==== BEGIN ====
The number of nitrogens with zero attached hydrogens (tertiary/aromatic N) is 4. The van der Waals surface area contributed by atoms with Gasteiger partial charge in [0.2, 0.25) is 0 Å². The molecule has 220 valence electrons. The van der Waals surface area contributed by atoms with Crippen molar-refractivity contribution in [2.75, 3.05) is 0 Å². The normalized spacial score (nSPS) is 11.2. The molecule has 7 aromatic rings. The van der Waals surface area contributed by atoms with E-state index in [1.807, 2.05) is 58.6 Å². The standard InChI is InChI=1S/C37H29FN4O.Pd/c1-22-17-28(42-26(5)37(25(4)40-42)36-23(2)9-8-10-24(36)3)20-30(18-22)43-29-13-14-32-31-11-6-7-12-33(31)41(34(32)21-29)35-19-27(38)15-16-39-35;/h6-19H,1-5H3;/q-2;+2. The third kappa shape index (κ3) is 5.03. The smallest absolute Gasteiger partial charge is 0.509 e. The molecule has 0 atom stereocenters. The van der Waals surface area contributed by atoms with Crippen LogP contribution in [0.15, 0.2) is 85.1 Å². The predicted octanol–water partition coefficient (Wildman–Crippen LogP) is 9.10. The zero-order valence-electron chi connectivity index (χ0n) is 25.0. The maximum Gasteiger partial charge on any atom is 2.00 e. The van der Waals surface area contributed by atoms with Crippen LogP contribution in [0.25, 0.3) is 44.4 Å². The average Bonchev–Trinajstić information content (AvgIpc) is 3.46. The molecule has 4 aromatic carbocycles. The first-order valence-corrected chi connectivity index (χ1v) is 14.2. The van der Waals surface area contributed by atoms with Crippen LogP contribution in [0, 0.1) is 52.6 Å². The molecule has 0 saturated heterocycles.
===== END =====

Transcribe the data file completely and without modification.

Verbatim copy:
The number of nitrogens with zero attached hydrogens (tertiary/aromatic N) is 4. The van der Waals surface area contributed by atoms with Gasteiger partial charge in [0.2, 0.25) is 0 Å². The molecule has 220 valence electrons. The van der Waals surface area contributed by atoms with Crippen molar-refractivity contribution in [2.75, 3.05) is 0 Å². The normalized spacial score (nSPS) is 11.2. The molecule has 7 aromatic rings. The van der Waals surface area contributed by atoms with E-state index in [1.807, 2.05) is 58.6 Å². The standard InChI is InChI=1S/C37H29FN4O.Pd/c1-22-17-28(42-26(5)37(25(4)40-42)36-23(2)9-8-10-24(36)3)20-30(18-22)43-29-13-14-32-31-11-6-7-12-33(31)41(34(32)21-29)35-19-27(38)15-16-39-35;/h6-19H,1-5H3;/q-2;+2. The third kappa shape index (κ3) is 5.03. The smallest absolute Gasteiger partial charge is 0.509 e. The molecule has 0 atom stereocenters. The van der Waals surface area contributed by atoms with Crippen LogP contribution in [0.15, 0.2) is 85.1 Å². The predicted octanol–water partition coefficient (Wildman–Crippen LogP) is 9.10. The zero-order valence-electron chi connectivity index (χ0n) is 25.0. The maximum Gasteiger partial charge on any atom is 2.00 e. The van der Waals surface area contributed by atoms with Crippen LogP contribution in [0.25, 0.3) is 44.4 Å². The average Bonchev–Trinajstić information content (AvgIpc) is 3.46. The molecule has 4 aromatic carbocycles. The first-order valence-corrected chi connectivity index (χ1v) is 14.2. The van der Waals surface area contributed by atoms with Crippen LogP contribution in [0, 0.1) is 52.6 Å². The molecule has 0 saturated heterocycles.